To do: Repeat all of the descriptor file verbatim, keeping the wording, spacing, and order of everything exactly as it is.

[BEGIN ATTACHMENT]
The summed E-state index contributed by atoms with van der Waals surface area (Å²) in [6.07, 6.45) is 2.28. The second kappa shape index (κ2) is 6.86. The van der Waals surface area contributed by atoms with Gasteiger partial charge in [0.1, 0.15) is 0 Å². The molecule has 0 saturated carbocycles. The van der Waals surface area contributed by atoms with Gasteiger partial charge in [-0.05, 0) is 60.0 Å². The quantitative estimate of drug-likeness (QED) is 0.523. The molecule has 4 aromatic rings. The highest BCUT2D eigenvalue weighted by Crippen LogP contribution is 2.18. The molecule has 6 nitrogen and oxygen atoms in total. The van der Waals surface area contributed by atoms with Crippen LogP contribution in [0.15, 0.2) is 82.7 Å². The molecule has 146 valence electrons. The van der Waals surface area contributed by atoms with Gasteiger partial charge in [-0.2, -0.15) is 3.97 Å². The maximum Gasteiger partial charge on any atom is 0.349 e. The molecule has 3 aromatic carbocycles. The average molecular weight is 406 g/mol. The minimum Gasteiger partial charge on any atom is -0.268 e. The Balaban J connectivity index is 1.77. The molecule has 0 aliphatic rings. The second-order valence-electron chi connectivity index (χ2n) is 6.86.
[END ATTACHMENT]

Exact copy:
The summed E-state index contributed by atoms with van der Waals surface area (Å²) in [6.07, 6.45) is 2.28. The second kappa shape index (κ2) is 6.86. The van der Waals surface area contributed by atoms with Gasteiger partial charge in [0.1, 0.15) is 0 Å². The molecule has 0 saturated carbocycles. The van der Waals surface area contributed by atoms with Gasteiger partial charge in [-0.05, 0) is 60.0 Å². The quantitative estimate of drug-likeness (QED) is 0.523. The molecule has 4 aromatic rings. The highest BCUT2D eigenvalue weighted by Crippen LogP contribution is 2.18. The molecule has 6 nitrogen and oxygen atoms in total. The van der Waals surface area contributed by atoms with Crippen LogP contribution in [0.15, 0.2) is 82.7 Å². The molecule has 146 valence electrons. The van der Waals surface area contributed by atoms with Gasteiger partial charge in [-0.2, -0.15) is 3.97 Å². The maximum Gasteiger partial charge on any atom is 0.349 e. The molecule has 3 aromatic carbocycles. The average molecular weight is 406 g/mol. The minimum Gasteiger partial charge on any atom is -0.268 e. The Balaban J connectivity index is 1.77. The molecule has 0 aliphatic rings. The second-order valence-electron chi connectivity index (χ2n) is 6.86.